Next week, we will describe a different curve that more clearly illustrates what happens to the fundamentals of tech companies over time.

Share prices in the table reflect Monday, February 6 closing prices. Please note that prices in the discussion below are based on mid-day February 6 prices.

Note to new subscribers: You can find additional color on past earnings reports and other news on recommended companies in prior editions and weekly updates of the Cabot Undervalued Stocks Advisor on the Cabot website.

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Today’s Portfolio Changes
State Street Corp. (STT) – Moving the shares from Hold to Sell.
Dow (DOW) – Moving the shares from Buy to Sell.

Portfolio Changes Since Last Month
Comcast Corp. (CMCSA) – Moving the shares from Buy to Hold.
State Street Corp. (STT) – Moving the shares from Buy to Hold.

Upcoming Earnings Reports
Gates Industrial Corp (GTES) – Thursday, February 9
Cisco Systems (CSCO) – Wednesday, February 15
Allison Transmission Holdings (ALSN) – Wednesday, February 15
Barrick Gold (GOLD) – Wednesday, February 15
Organon & Company (OGN) – Thursday, February 16
Molson Coors Beverage Company (TAP) – Tuesday, February 21
BigLots (BIG) – Thursday, March 2
Aviva plc (AVVIY) – Wednesday, March 8

Growth & Income Portfolio

Growth & Income Portfolio stocks are generally higher-quality, larger-cap companies that have fallen out of favor. They usually have some combination of attractive earnings growth and an above-average dividend yield. Risk levels tend to be relatively moderate, with reasonable debt levels and modest share valuations.

Stock (Symbol)Date AddedPrice Added2/7/23Capital Gain/LossCurrent Dividend YieldPrice TargetRating
Cisco Systems (CSCO)11/18/2041.3247.8415.80%3.20%66Buy
Comcast Corp (CMCSA)10/26/2231.539.6725.90%2.70%42Hold
Dow Inc (DOW) *4/1/1953.560.5113.10%4.60%60Sell
State Street Corp (STT)8/17/2273.9692.6825.30%2.70%94Sell

2023 EPS
2024 EPS
Change in
2023 Estimate
Change in
2024 Estimate
P/E 2023P/E 2024
CSCO 47.90 3.55 3.830.0%0.0% 13.5 12.5
CMCSA 39.48 3.63 4.09-0.5%0.3% 10.9 9.7
DOW 59.65 3.27 4.78-3.7%-2.1% 18.2 12.5
STT 90.56 8.61 9.580.2%0.1% 10.5 9.5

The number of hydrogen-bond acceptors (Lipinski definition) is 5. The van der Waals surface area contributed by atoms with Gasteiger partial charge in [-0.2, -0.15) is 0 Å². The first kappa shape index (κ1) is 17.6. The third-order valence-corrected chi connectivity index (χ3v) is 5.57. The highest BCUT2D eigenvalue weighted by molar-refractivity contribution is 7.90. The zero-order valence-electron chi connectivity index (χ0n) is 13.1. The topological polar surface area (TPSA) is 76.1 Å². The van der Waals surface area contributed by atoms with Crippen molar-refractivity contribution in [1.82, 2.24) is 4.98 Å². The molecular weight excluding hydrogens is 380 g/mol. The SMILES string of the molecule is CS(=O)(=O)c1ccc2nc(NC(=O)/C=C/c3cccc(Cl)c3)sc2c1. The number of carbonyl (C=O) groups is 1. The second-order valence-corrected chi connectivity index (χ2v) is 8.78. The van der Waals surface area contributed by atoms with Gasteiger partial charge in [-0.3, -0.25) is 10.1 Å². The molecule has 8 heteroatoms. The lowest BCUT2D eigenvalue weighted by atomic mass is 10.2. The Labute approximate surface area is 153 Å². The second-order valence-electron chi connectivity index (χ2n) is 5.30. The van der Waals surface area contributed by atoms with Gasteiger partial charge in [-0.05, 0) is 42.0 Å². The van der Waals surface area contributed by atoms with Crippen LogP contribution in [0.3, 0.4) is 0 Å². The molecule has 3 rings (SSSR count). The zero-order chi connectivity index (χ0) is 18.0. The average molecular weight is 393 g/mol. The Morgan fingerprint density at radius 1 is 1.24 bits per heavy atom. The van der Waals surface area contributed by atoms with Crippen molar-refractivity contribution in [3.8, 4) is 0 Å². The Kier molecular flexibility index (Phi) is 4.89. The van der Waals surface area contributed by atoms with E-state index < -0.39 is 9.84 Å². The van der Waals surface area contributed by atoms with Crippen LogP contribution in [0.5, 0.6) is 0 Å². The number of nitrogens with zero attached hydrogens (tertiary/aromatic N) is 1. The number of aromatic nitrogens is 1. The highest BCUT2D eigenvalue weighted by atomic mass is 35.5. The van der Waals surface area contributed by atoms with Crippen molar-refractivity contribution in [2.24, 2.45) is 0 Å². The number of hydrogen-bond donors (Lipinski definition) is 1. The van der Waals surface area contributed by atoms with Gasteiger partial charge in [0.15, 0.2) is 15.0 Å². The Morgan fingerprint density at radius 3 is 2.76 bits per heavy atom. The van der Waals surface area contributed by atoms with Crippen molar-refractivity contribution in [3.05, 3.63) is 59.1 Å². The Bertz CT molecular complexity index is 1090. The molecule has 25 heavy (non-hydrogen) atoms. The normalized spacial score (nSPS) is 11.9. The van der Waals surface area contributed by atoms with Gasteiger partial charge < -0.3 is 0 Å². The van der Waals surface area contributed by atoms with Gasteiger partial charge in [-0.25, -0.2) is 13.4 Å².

Cisco Systems (CSCO) is facing revenue pressure as customers migrate to the cloud and thus need less of Cisco’s equipment and one-stop-shop services. Cisco’s prospects are starting to improve under a relatively new CEO, who is shifting Cisco toward a software and subscription model and is rolling out new products, helped by its strong reputation and entrenched position within its customers’ infrastructure. The company is highly profitable, generates vast cash flow (which it returns to shareholders through dividends and buybacks) and has a very strong balance sheet.

There was no significant company-specific news in the past week.

CSCO shares slipped 1% for the week and have 38% upside to our 66 price target. The valuation is attractive at 9.6x EV/EBITDA and 13.5x earnings per share. The 3.2% dividend yield adds to the appeal of this stock. BUY


Comcast Corporation (CMCSA) – With $120 billion in revenues, Comcast is one of the world’s largest media and entertainment companies. Its properties include Comcast cable television, NBCUniversal (movie studios, theme parks, NBC, Telemundo and Peacock), and Sky media. The Roberts family holds a near-controlling stake in Comcast. Comcast shares have tumbled due to worries about cyclical and secular declines in advertising revenues and a secular decline in cable subscriptions as consumers shift toward streaming services, as well as rising programming costs and incremental competitive pressure as phone companies upgrade their fiber networks.

However, Comcast is a well-run, solidly profitable and stable company that will likely continue to successfully fend off intense competition while increasing its revenues and profits, as it has for decades. The company generates immense free cash flow which is more than enough to support its reasonable debt level, generous dividend and sizeable share buybacks.

On January 26, Comcast reported a reasonable quarter, with relatively stable revenue and profits, despite sharply larger losses at its Peacock streaming unit. The company raised its dividend by 7.4% and continued to repurchase shares ($3.5 billion in the quarter). Free cash flow fell 65% due to lower profits, higher capital spending, higher interest expense and higher cash taxes. The balance sheet maintained a steady leverage ratio. We expect that 2023 will look about like 2022, but with more losses at Peacock as the company continues its rollout. We anticipate improvement in 2024 as ad spending recovers and as capital spending steps down. All-in, the Comcast story remains on track as an undervalued grind-it-out producer of free cash flow.